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Lake Placid’s first hotels

Brewster’s Lake Placid House, the hotel that started it all. Built in 1871, it was the first structure erected specifically as a hotel. This photo was taken by Seneca Ray Stoddard in 1873, just a couple of years after the hotel opened. (Photo provided)

(Editor’s note: This story first ran in the Lake Placid News on April 23, 2004.)

LAKE PLACID — Today Lake Placid is known the world over as a double-Olympic village, a comfortable base for treks into the Adirondack High Peaks, and a prime four-season resort.

But in 1871, Lake Placid consisted of just two farmhouses: One belonged to Joseph Nash; the other, to Benjamin Brewster.

Brewster’s land ran up Signal Hill, between Placid and Mirror lakes, and all the way around the “Morningside” of Mirror Lake.

Nash owned most of Mirror Lake’s west side.

The Lake Placid House, in an undated photo (Photo provided)

Nash had bought his tract in 1850, when he was 23.

Brewster, Nash’s brother-in-law, followed a year later. He was 22.

Joe Nash boarded a small but steady stream of travelers in his home, expanding his “Red House” in 1855 to accommodate the growing traffic.

It was Ben Brewster, however, who built the first real hotel in Lake Placid — that is, the first building specifically meant as a hostelry. In 1871 he erected a big frame structure between the lakes, with a big front porch. He called it the Lake Placid House, though most folks knew it simply as Brewster’s.

In his book, “History of the Adirondacks,” Alfred Donaldson described Brewster’s as “ugly, jerry-built and primitive in the extreme — unpainted, two-storied, with only 10 rooms, nails for coat hooks, barrels for tables, doors leading nowhere, and a leaky roof,” recounted Mary MacKenzie, the Lake Placid historian.

Joe Nash’s Excelsior House was renamed the Stevens House, seen here in an engraving from the tourist picture book, “Among the Adirondacks.” (Photo provided)

“Unpainted it may have been for a time, but otherwise a different story is told by Seneca Ray Stoddard’s 1873 photo of the Lake Placid House,” MacKenzie wrote. “It was, in fact, a commodious, three-story, sturdy and honest structure, and quite attractive in a backcountry fashion.”

The Lake Placid House could accommodate 60 guests.

Though the railroad wouldn’t arrive until 1894, an ever-growing flood of tourists came by horse, foot and carriage to Lake Placid. In 1876, just five years after his brother-in-law opened the Lake Placid House, Joe Nash built the settlement’s second hotel, called Excelsior House, high on Signal Hill above, directly across from today’s St. Agnes Catholic Church.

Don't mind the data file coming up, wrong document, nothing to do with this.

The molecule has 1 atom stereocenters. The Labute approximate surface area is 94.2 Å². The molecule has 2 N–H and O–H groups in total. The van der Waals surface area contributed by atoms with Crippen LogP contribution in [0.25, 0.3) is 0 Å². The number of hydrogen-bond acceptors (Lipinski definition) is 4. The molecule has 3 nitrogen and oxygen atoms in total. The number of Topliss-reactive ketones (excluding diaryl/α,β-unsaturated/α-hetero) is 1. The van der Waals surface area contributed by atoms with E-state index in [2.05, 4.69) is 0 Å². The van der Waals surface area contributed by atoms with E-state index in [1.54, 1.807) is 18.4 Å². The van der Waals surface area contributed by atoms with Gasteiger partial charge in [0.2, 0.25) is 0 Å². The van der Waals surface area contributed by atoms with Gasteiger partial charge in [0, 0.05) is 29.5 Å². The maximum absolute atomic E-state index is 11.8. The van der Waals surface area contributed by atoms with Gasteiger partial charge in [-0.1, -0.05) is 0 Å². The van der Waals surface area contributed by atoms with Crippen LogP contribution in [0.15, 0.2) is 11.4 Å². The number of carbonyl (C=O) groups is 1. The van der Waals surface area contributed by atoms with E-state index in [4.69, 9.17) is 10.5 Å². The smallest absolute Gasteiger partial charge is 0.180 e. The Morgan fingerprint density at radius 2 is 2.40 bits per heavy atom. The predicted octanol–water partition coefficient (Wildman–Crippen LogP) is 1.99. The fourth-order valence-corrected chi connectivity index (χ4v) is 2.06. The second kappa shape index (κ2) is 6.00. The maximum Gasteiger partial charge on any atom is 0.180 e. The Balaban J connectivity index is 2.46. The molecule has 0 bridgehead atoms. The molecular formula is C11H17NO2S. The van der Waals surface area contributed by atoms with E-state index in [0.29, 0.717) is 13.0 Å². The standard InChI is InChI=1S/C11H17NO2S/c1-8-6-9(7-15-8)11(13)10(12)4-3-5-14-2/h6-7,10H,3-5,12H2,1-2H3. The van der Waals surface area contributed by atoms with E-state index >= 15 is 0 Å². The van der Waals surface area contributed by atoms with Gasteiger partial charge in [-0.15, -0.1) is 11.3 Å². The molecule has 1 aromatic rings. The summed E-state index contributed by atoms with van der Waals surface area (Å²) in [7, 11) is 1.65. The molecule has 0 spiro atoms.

“It was a pretty little structure,” MacKenzie said, “3-1/2 stories high, with a broad veranda and an observation outlook. Capacity was 90.”

Nash built the place as an investment, not as a new career. He leased it for a couple of years to Moses Ferguson, then sold the inn to John Stevens, a 30-year- old from Plattsburgh. The new owner promptly renamed it Stevens House.

The Stevens House, as seen in a portion of a 1911 panoramic photo. (Photo provided)

BUSINESS GREW, but competition was growing, too, and quickly. Moses Ferguson left the Excelsior to build his own hotel in 1878, this one on an even higher hill close to the middle of Mirror Lake’s western shore.

“Only 20 years before,” MacKenzie wrote, “Joe Nash had trapped a panther on the very spot where Ferguson erected a little hotel, aptly named the Grand View. A small, plain but tidy building, it boasted three stories capped with an observation look-out, and an encircling veranda amply stocked with rocking chairs.”

The Grand View occupied the site where the Lussi family now operates the Lake Placid Resort Holiday Inn.

Within four years, two more hotels were built at the base of the hill below the Grand View. The first, Allen House, was opened in 1880. The proprietor, Henry Allen, had managed Brewster’s since 1876. He also ran the stagecoach line connecting Lake Placid with the railroad depot in AuSable Forks.

“Architecturally, Allen House was totally unlike the typical boxy Adirondack hotel of the period,” Mary MacKenzie wrote, “and it was big, easily outclassing its three competitors. It could accommodate 100 guests.”

The Grand View Hotel, at the turn of the century. (Photo provided)

In his Adirondack guidebook, Seneca Ray Stoddard gave the Allen House top marks.

“A great, roomy, rambling structure,” he wrote.

So successful was Allen House that, after just one year’s operation, Allen was in a position to buy the Grand View above, operating the two hotels together for several years.